LIFE / CULTURE
Student with hearing loss moves China, hails efforts to protect rights of people with disabilities
Silent world, passionate heart
Published: Mar 21, 2022 06:03 PM
Jiang Mengnan (2nd from right) attends a volunteer event with schoolmates. Photo: Courtesy of Jiang Mengnan

Jiang Mengnan (2nd from right) attends a volunteer event with schoolmates. Photo: Courtesy of Jiang Mengnan

Role model for the young generation, a fledgling bird taking her first flight, a living miracle… When talking about these labels that Chinese netizens and media have tagged her with after she won the annual People Who Moved China award together with Nobel Prize-winning physicist Yang Zhenning and legendary Chinese sprinter Su Bingtian, Jiang Mengnan shook her head. 

"I don't think I deserved such a great honor as I am just an ordinary girl enjoying an ordinary life," she said with a shy but bright smile.

It is just such an "ordinary" girl that the times may need most as her optimistic, persevering and tenacious spirit in the face of fate's obstacle - she lost her hearing when she was 6 months old - has given hope to millions and will continue to encourage more "ordinary" people to explore the meaning of life. 

"Not everyone can become a superstar like Gu Ailing, but we can strive to be a 'Jiang Mengnan' when facing ups and downs," many netizens said. 

Plain but not simple 

Jiang was born in 1992 in Central China's Hunan Province. Her poetic name represents the hopes her parents, both teachers, had that she may live a peaceful and tranquil life. However, a high fever in the middle of the night led to the loss of her hearing when she was only 6 months old. 

Due to a side effect from ototoxic medicine, Jiang suffered from extremely serious deafness.

"My parents put my hand on my throat so I could feel the vibrations, and on their mouths to let me feel their breath. They guided me to watch their shape of their lips to learn how to speak, repeating one word thousands of times," Jiang told the Global Times.  

Due to her parents' training, Jiang was able to attend an ordinary public school. Sitting in the front row, she followed the classes by reading the teachers' lips. Driven by a strong passion for knowledge, she quickly leapt to the top of the class. 

"I am not a genius. I see myself as an ordinary student who has always been persistent, industrious and brave in overcoming obstacles," Jiang said. 

After graduation, Jiang made a bold decision. She left her hometown and went to Jilin Province in far Northeast China to chase her dream of becoming a doctor and saving people's lives.

She continued to pursue her graduate degree at Jilin University, where she chose computer-aided drug design as her research direction on the advice of her teacher. 

In 2018, she was accepted into China's leading college, Tsinghua University, embarking on a new life focusing on the establishment of models which will be used for combating COVID-19 and cancer.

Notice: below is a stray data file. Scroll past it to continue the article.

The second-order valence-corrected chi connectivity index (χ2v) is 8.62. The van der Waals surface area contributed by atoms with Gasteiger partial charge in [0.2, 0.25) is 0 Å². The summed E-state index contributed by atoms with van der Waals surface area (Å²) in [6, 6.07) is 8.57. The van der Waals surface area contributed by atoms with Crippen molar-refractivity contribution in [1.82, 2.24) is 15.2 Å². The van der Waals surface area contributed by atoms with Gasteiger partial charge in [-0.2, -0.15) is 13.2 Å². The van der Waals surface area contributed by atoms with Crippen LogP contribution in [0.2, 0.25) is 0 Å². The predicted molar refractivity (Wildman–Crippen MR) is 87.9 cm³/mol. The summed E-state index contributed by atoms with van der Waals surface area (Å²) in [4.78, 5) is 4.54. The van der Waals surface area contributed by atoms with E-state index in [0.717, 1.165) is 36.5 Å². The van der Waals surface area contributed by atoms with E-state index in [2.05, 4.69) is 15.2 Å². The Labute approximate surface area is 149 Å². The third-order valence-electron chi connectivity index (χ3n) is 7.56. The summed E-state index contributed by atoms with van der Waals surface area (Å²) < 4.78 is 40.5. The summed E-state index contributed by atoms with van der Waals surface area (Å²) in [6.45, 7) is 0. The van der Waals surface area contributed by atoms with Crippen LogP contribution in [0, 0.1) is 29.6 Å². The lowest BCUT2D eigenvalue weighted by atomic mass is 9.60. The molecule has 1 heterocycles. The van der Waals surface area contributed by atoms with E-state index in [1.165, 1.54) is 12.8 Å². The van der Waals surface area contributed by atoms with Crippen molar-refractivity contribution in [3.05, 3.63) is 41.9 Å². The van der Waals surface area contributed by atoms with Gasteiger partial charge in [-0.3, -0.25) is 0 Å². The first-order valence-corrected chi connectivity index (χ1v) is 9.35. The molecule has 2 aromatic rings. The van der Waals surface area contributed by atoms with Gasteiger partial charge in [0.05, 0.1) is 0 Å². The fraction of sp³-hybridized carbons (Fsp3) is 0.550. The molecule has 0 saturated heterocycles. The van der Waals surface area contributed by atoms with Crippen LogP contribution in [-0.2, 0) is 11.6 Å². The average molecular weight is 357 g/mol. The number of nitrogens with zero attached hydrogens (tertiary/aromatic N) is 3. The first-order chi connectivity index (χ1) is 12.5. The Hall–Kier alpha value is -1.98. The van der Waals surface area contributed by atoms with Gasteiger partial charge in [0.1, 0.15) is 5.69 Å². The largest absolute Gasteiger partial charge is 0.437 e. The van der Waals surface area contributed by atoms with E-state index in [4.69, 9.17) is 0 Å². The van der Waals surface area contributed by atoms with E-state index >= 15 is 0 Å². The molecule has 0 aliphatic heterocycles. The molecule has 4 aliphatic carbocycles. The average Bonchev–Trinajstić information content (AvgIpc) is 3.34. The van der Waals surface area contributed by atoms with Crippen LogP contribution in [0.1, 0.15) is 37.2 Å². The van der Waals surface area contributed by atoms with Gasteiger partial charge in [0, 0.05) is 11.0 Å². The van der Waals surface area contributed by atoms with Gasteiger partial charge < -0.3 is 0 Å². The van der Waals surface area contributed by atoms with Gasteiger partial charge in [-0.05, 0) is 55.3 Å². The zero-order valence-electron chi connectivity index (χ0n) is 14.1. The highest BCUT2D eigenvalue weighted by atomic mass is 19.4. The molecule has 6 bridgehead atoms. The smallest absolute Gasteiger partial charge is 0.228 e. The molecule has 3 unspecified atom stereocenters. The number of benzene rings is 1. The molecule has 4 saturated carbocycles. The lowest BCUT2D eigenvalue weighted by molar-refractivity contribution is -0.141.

In 2020, Jiang was elected as the president of the Tsinghua University Student Barrier-free Development Research Association. This new position allowed her to see the importance that the school attaches to the establishment of a barrier-free environment. 

"Creating a barrier-free environment is not only a matter of providing Paralympic personnel with convenience, it also helps build a better society," Jiang said. 

In November 2019, Beijing launched a three-year campaign to make the city more accessible. Around 336,000 sites and 12,000 buses in the city have completed barrier-free renovations since then.

Dignity for all

Jiang's life has also witnessed China's tremendous efforts and advancements in helping people with disabilities. 

As Chinese President Xi Jinping has said, "not a single person with disabilities should be left behind when China has completed the building of a moderately prosperous society in all respects." 

Jiang said the country's efforts to safeguard the rights of people with disabilities have made them "feel they are being treated with more dignity."

In 2019, when the country was celebrating its 70th birthday, the Chinese government issued a white paper on the country's efforts to protect the rights and interests of persons with disabilities over the past 70 years. The white paper identified that China had around 85 million people with disabilities at that time. 

About 30 million people in China have hearing impairments, among them more than 20 million are aged 60 and above and about 137,000 are children aged 6 and under. Every year, about 20,000-30,000 newborns are identified with hearing problems. 

For decades the government has been working to improve social services for this group. There have been many improvements for people with hearing impairments in China, especially in the areas of education, language and health care. 

In 1999, China initiated the Universal Newborn Hearing Screening program. Under this program, newborns from low-income families receive pre-screenings for hearing-aids, as well as pre-screenings for cochlear implants.  

China also provides free hearing aids to people who have hearing problems. For example, in 2021, 5,912 children in East China's Shandong Province were provided with free cochlear implants. In total, 11,000 people with hearing impairments were given free hearing aids in the province that same year.   

In recent years, as the country was preparing for the Beijing 2022 Paralympic Games, the Chinese government focused on helping building a sense of self-worth and pride among  individuals with hearing impairments.

"We don't need extra help nor special treatment. All we need is equality and respect," Jiang noted.